This tool is intended to help you maximize political and public support for and involvement in protecting drinking water sources.
Source water protection needs committed and engaged champions to be effective. Water suppliers and local governments can help people understand where their water comes from, why it needs protection, and what they can do to help. When people understand and care about a cause or are incentivized to act, they are empowered to get involved, and change often follows.
Community engagement can mean different things to different people in different parts of an organization (e.g. planning, community development and services, communications and marketing). This section does not argue for a particular definition. Instead it gives you general principles and best practices to consider when engaging the community in source water protection. According to the International Association for Public Participation, engagement happens on a continuum, starting with informing the community about what you are doing and ending with empowering them to make the final decision (see Table 11).
Table 11: Levels of community engagement
How to use this tool
Engagement of elected officials, upper management, and other decision-makers will look different than engagement of the broader community. They will be interested in seeing a business case that clearly articulates the value and benefits of source water protection, as well as the costs. Your business case will also be needed to secure funding for your source protection initiatives (see TOOL 2). Use the best practices in Table 12 to prepare your business case and refer to the American Water Works Association Source Water Protection Justification Toolkit for more information.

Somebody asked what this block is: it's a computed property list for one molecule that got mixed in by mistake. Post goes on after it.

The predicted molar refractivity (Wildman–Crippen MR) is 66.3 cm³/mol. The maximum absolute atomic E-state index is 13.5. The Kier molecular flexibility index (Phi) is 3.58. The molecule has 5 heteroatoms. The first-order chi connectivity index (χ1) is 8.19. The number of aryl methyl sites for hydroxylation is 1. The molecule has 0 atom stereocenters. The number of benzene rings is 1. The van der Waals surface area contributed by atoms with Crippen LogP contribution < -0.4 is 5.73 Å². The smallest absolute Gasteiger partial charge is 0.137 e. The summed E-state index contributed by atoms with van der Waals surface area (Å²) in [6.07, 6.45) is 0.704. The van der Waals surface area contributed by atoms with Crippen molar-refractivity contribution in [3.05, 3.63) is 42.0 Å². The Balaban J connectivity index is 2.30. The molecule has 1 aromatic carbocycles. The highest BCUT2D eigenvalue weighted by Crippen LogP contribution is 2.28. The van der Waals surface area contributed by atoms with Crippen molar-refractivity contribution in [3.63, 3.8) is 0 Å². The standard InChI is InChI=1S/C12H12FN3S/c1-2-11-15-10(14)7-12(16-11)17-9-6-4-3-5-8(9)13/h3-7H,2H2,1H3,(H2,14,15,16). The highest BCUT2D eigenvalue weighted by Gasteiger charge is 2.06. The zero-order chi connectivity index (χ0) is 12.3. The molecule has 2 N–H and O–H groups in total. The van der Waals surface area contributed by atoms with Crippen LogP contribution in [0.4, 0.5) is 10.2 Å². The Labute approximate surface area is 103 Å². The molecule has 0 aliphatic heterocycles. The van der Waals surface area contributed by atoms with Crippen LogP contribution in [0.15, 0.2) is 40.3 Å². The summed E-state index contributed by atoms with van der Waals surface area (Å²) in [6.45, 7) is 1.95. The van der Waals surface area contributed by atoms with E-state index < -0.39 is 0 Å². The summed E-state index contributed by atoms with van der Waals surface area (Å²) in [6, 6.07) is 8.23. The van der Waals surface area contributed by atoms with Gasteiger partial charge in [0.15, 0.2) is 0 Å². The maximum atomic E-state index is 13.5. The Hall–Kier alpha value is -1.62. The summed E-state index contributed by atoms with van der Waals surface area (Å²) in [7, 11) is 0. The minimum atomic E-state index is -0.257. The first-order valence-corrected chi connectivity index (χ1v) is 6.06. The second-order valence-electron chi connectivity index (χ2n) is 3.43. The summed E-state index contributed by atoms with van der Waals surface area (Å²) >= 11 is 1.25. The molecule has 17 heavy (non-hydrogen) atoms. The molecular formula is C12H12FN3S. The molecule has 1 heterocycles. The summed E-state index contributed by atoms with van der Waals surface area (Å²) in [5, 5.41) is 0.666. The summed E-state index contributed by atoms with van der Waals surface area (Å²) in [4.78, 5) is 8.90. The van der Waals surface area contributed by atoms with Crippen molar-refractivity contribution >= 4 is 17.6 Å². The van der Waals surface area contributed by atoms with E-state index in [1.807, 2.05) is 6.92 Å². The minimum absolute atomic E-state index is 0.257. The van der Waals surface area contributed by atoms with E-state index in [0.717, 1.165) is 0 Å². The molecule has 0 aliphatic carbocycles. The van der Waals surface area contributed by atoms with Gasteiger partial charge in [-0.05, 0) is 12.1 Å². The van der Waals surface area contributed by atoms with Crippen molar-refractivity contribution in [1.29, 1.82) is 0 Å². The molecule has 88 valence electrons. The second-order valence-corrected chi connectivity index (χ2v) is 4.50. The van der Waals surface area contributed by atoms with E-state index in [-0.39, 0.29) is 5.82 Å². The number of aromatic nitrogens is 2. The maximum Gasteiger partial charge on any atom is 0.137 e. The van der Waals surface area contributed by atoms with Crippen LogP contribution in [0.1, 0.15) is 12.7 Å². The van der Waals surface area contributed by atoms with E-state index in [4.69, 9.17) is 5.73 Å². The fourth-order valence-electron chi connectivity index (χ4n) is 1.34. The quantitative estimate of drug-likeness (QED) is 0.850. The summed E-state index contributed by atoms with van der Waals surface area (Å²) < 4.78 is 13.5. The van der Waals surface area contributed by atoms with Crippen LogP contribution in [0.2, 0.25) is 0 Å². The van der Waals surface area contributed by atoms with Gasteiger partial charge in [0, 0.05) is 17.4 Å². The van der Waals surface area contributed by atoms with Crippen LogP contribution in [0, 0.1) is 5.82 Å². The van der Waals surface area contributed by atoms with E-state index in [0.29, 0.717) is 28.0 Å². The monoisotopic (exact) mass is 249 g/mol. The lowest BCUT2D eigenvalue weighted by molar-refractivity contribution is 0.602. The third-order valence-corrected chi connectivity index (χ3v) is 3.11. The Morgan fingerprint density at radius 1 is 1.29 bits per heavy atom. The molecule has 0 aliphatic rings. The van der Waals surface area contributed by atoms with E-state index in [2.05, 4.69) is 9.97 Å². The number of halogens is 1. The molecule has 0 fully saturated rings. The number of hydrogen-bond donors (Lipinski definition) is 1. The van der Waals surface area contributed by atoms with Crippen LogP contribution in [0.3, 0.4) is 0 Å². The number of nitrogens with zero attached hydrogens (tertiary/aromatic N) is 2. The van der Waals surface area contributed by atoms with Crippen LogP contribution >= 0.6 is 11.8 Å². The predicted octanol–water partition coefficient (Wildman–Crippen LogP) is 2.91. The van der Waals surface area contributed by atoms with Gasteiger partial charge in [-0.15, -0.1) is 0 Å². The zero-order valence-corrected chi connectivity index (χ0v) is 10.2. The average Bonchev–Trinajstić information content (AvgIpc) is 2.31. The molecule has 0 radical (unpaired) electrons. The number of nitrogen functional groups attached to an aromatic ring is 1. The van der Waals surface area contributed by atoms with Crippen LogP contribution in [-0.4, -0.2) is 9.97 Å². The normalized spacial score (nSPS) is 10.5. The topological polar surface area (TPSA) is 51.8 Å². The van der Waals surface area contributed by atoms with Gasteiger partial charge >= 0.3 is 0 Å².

Table 12: How to build and deliver a business case for source water protection
ARTICULATE THE PURPOSE
Share the overall vision and short-and long-term goals for your program. If the business case focuses on a particular activity or set of activities be sure to emphasize that.
STATE THE BENEFITS
Draw attention to the cumulative environmental, social, and financial benefits brought on by source water protection.
These may include:
- Public health protection
- Improved water quantity and quality
- Environmental stewardship and accountability
- Habitat and ecosystem services protection
- Enhanced aesthetic quality of the watershed, which can help increase property values
- Potential for reduced treatment costs
- Social benefits from collaboration and partnership-building
- Enhanced regulatory compliance
- Improved long-term management of natural infrastructure, such as forests
- Improved preparedness and response capacity for emergency events
- More robust data on watershed health, and opportunities for sharing that data
PRESENT THE OPTIONS
Present the actions/activities that you would like to carry out and show how each may positively and negatively impact stakeholders using quantitative and qualitative evidence (use that field data!).
CHART THE COURSE
Show the steps needed to carry out the actions/activities. Present a timeline, a budget with immediate and long-term costs, the funding options, and any barriers with solutions.
DELIVER THE MESSAGE
Keep the main message consistent across all audiences, but personalize it for individual audiences by emphasizing the information that is most relevant and making it meaningful in a real-world situation. If possible, conclude with examples of how the solutions succeeded elsewhere.
Pro Tip: Take your elected officials or other decision makers on watershed tours (where permitted) to help them see what happens in their watershed. Keep tour groups small and focused.